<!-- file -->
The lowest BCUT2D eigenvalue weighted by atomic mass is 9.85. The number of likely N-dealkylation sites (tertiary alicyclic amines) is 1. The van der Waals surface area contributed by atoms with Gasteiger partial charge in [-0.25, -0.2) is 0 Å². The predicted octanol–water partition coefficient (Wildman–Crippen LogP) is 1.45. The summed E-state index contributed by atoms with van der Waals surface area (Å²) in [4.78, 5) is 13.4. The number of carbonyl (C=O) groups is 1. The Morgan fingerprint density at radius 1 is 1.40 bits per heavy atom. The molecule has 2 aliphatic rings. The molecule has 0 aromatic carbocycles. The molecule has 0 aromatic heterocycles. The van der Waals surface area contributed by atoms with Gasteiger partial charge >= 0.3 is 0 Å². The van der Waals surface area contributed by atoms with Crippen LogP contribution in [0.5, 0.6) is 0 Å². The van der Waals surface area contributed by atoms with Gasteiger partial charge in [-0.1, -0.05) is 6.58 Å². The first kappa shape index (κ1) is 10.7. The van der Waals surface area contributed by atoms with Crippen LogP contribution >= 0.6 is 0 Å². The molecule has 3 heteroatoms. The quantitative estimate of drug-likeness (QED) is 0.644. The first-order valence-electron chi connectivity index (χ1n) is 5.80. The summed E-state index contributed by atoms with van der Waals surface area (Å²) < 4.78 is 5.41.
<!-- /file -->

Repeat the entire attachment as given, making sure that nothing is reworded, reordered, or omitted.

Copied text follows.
The lowest BCUT2D eigenvalue weighted by atomic mass is 9.85. The number of likely N-dealkylation sites (tertiary alicyclic amines) is 1. The van der Waals surface area contributed by atoms with Gasteiger partial charge in [-0.25, -0.2) is 0 Å². The predicted octanol–water partition coefficient (Wildman–Crippen LogP) is 1.45. The summed E-state index contributed by atoms with van der Waals surface area (Å²) in [4.78, 5) is 13.4. The number of carbonyl (C=O) groups is 1. The Morgan fingerprint density at radius 1 is 1.40 bits per heavy atom. The molecule has 2 aliphatic rings. The molecule has 0 aromatic carbocycles. The molecule has 0 aromatic heterocycles. The van der Waals surface area contributed by atoms with Gasteiger partial charge >= 0.3 is 0 Å². The van der Waals surface area contributed by atoms with Crippen LogP contribution in [0.5, 0.6) is 0 Å². The van der Waals surface area contributed by atoms with Gasteiger partial charge in [-0.1, -0.05) is 6.58 Å². The first kappa shape index (κ1) is 10.7. The van der Waals surface area contributed by atoms with Crippen LogP contribution >= 0.6 is 0 Å². The molecule has 3 heteroatoms. The quantitative estimate of drug-likeness (QED) is 0.644. The first-order valence-electron chi connectivity index (χ1n) is 5.80. The summed E-state index contributed by atoms with van der Waals surface area (Å²) < 4.78 is 5.41.